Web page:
Nevertheless, I have to admit that in ballet I really do look at the dancers' faces. When the curtain parts, and I've pulled out my auto focus, extra wide view binoculars, I scan the dancers to get a good look at "who" they are...from corps to principals...it doesn't matter to me. I just want to see their faces - there's something important about this to me...maybe it's along the lines of "the eyes being the window to one's soul"...?

As for beauty - well, there are many opinions on that one aren't there? One person's "gamine" - as Giannina mentioned - might be considered unattractive in a ballet sense, while others would swoon for such a young lady - look at Audrey Hepburn, or several of Eliot Feld's Ballet Tech ballerinas.:) Although I may be more attracted to a certain "type" in either male or female dancers, I can still be lured into falling for another due to their portrayal of their character or, what I perceive to be, their vituosity as a dancer.

To me, Janie Taylor and Jennifer Ringer couldn't be more dissimilar, yet they both have that certain something that can draw me to their performances...and it's not just their steps. The same goes for such disparate male dancers as Peter Boal and Angel Corella, or Carlos Acosta and Guillaume Graffin... I guess I'm just a "fool" for a personality that shines through. ;)

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Yes, of course, but I don't have a prescription for beauty. I just know handsome and beautiful when I see them. The handsomest dancer I have ever seen, in any format, no gnarled oak he, is the modern dancer Rob Besserer. He happens to look the same on stage as off, but there are many instances where beauty is projected onstage, but not off. (Also, in contrast, some off stage beautiful faces don't take stage light well. )Bottom line: When people are prancing around with practially no clothes on, beauty is a significant asset.

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A ballerina friend who is of Icelandic origin and typically very fair and blonde used to dye her hair dark in order to look "more like a ballerina". She said directors had suggested that she do this in order to "look better on stage."

As far as "beauty" on stage, I do think that there are dancers with unfortunate faces - and there are those for whom no amount of makeup will help - although they may look perfectly good-looking offstage. I'm sure that there are those who dance beautifully and whose careers have been stunted or who have been shunted into character roles because of the way they look. And then there are those with body types that I find unappealing, such as those who either are unfortunately proportioned or who are too thin and/or obviously muscular. Obviously this can be a matter of personal taste. One ballerina whom I find painful to watch in classical roles has the "ideal" body type for a bunch of ballet students I met at a performance. The saying "beauty is in the eyes of the beholder" really does apply.

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It's much easier to verbalize things I DON'T like than things I do. For instance, I was watching the NYCB Lincoln Center thing, and I noticed that Darci Kistler's hair was ALL OVER the place. I was worried that Jock Soto might get entangled in it or something. Now I have nothing against ballets where the women wear their hair down, if it helps give that flowing appearance, but her hair was [is?] so long it just got in the way. She's a wonderful ballerina, and I'm sure her looooong blonde hair gets many compliments offstage, but onstage it's a little out of control.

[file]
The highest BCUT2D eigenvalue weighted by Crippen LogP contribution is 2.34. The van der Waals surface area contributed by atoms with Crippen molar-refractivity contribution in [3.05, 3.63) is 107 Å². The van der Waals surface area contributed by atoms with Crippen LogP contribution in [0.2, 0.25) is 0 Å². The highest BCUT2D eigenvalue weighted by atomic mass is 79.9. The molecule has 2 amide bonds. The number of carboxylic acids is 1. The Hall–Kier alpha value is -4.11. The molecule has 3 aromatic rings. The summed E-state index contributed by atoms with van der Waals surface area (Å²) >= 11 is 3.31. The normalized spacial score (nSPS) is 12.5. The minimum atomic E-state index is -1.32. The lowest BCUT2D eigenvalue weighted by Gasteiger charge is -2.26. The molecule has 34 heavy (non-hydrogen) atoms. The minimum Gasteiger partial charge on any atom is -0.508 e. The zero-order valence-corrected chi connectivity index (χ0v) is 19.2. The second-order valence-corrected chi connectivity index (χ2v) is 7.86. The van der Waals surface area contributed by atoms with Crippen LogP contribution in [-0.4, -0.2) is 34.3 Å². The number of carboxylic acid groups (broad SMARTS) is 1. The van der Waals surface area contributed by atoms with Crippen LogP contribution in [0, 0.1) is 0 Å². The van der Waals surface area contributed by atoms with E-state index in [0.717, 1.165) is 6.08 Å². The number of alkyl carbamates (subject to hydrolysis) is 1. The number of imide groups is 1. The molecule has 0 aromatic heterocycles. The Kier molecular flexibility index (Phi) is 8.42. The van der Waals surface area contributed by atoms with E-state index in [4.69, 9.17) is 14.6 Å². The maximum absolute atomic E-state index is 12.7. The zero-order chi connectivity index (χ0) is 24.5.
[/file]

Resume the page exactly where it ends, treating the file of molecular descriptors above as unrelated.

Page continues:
The thing I hate most, though, is when a ballerina is extremely thin. Some people, especially directors, like this, I think, but to me it just looks disgusting. This, by the way, is the main reason I am so hard on Lucia Lacarra: she's just very hard to look at. [Just in case you thought I had a personal vendetta against Lacarra: I'm mean to Lara Flynn Boyle, Gwyneth Paltrow, and Calista Flockhardt too. Especially Calista. Yech!!:eek: ] Sure, there are women who are very thin without eliciting this kind of visceral reaction, but generally, I am talking about those who look gaunt , like they are terminally ill or, more likely, starving to death, than those who are possessed of a slender frame [although I do know that one doesn't always look gaunt automatically from an eating disorder, at least not until a certain amount of weight has been lost...]

As always, I do make exceptions; Yuan Yuan Tan is a favorite of mine. I'm fond of Maria Kowroski, Wendy Whelan, and Janie Taylor as well. All of these are, of course, extremely thin ballerinas. So I'm a bit flexible.

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I'm glad this topic has come up, because I think that looks matter enormously in ballet, but have felt that it was too politically incorrect to say so! I really mind about faces, and in fact there are one or two dancers in the Royal Ballet who are without doubt excellent dancers, but who I never book for because I don't like their faces. Ballet is a visual art, relying in part on proportions, and faces have proportions like the rest of the body. I can easily think of dancers from the past who did not succeed because they had the "wrong" face.